The Ashland Railroad Yard is a vacant 20-acre parcel owned by Union Pacific near downtown. In February 2017, DEQ approved Union Pacific Railroad’s plan to begin cleanup at the site to remove most of the contamination and enable Union Pacific to sell all, or a portion, of the property if it chose to. The bulk of the work, which would have involved excavating about 18,700 cubic yards of contaminated soil, was supposed to begin in the summer of 2018.
Union Pacific is part of DEQ’s Voluntary Cleanup Program. Under the program, DEQ provides oversight to property owners and others wishing to investigate and clean up hazardous substance sites in a voluntary, cooperative manner.
Since DEQ approved the cleanup plan, a number of things have changed.
In 2017, the U.S. Environmental Protection Agency updated its standards for benzo-a-pyrene, which is one of the main contaminants in the soil at the Ashland Railroad Yard. Benzo-a-pyrene is one of a number of polycyclic aromatic hydrocarbons, a type of chemical that is found in coal and petroleum products and can be formed when coal, oil or gas are burned. Other contaminants in the soil on the site include lead, arsenic and a type of thick fuel commonly called Bunker C.
Union Pacific notified DEQ in December 2017 that it planned to withdraw its cleanup plan in light of the new standards. DEQ agreed that the updated standards would change the requirement for cleanup for benzo-a-pyrene contamination. Under the new standards, there are no unacceptable site risks for benzo-a-pyrene that would require cleanup, assuming that the site remains a single 20-acre property. However, DEQ believes that there may be unacceptable site risks from other site contaminants, including lead, arsenic, and Bunker C.
Because Union Pacific is withdrawing the 2016 cleanup plan, DEQ will not decide on final cleanup requirements for the Ashland railyard until after Union Pacific takes additional soil and groundwater samples and re-evaluates environmental risks using the updated standards and considering potential future uses of the property.
DEQ will solicit public comments before approving a cleanup plan and issuing a No Further Action Determination for the railyard.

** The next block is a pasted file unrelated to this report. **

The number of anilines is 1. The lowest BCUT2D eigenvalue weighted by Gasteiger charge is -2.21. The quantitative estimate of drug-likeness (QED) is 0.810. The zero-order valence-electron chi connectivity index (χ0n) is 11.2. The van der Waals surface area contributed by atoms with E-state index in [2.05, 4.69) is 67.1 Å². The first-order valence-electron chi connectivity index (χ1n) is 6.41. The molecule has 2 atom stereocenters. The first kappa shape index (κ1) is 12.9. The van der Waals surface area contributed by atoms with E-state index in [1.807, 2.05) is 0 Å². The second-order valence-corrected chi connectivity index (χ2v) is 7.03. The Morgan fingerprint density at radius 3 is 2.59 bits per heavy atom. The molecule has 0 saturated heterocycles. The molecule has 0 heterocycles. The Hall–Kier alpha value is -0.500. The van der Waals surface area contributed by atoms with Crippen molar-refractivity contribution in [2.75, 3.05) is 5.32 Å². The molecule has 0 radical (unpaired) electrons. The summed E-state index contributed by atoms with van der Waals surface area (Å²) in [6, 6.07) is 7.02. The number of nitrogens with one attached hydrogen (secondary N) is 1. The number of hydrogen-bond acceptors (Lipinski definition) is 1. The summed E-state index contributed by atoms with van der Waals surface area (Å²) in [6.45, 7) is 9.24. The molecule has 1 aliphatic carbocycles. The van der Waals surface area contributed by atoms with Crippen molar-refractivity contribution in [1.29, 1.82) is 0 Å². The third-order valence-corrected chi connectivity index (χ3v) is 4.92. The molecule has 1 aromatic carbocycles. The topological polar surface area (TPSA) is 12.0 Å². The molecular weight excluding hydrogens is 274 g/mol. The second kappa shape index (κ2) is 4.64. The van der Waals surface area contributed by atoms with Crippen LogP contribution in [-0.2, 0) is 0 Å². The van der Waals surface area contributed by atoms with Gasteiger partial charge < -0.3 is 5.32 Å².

DEQ understands that Union Pacific will submit a work plan to collect and evaluate additional soil and groundwater information later in 2018. DEQ will inform the local community and key stakeholders about the details of the approved work plan before sample collection begins.
DEQ expects that any decisions about final cleanup of the Ashland railyard will not occur before 2019.
History of the site
The railroad yard was operated by the Southern Pacific Railroad Company between 1887 and 1986 as a locomotive fueling, maintenance, and railcar repair facility near downtown Ashland. Most buildings were removed from the yard in the 1980s. A small portion of the railroad yard is currently leased to the Central Oregon and Pacific Railroad and is used on occasion for switching and storing railcars.
Environmental investigations in the 1990s revealed that soil and groundwater in portions of the railroad yard are contaminated with petroleum hydrocarbons, polycyclic aromatic hydrocarbons, lead and arsenic. Contaminant levels in some areas of the property are higher than DEQ’s cleanup standards for human health if the property were to be developed for residential or commercial uses.
In 2006, Union Pacific proposed to excavate about 35,500 cubic yards of contaminated soil to meet DEQ’s criteria for unrestricted residential use. DEQ did not approve the 2006 plan due to concerns raised by many Ashland residents about the use of trucks to haul contaminated soil on city streets. In 2013, Union Pacific submitted a new cleanup plan that called for excavating about 18,700 cubic yards of soil and using railcars to haul the contaminated soil to an approved landfill. Union Pacific delayed implementation of its cleanup plan until Ashland modified a deed restriction on the property, which it did in 2016.
Related links and documents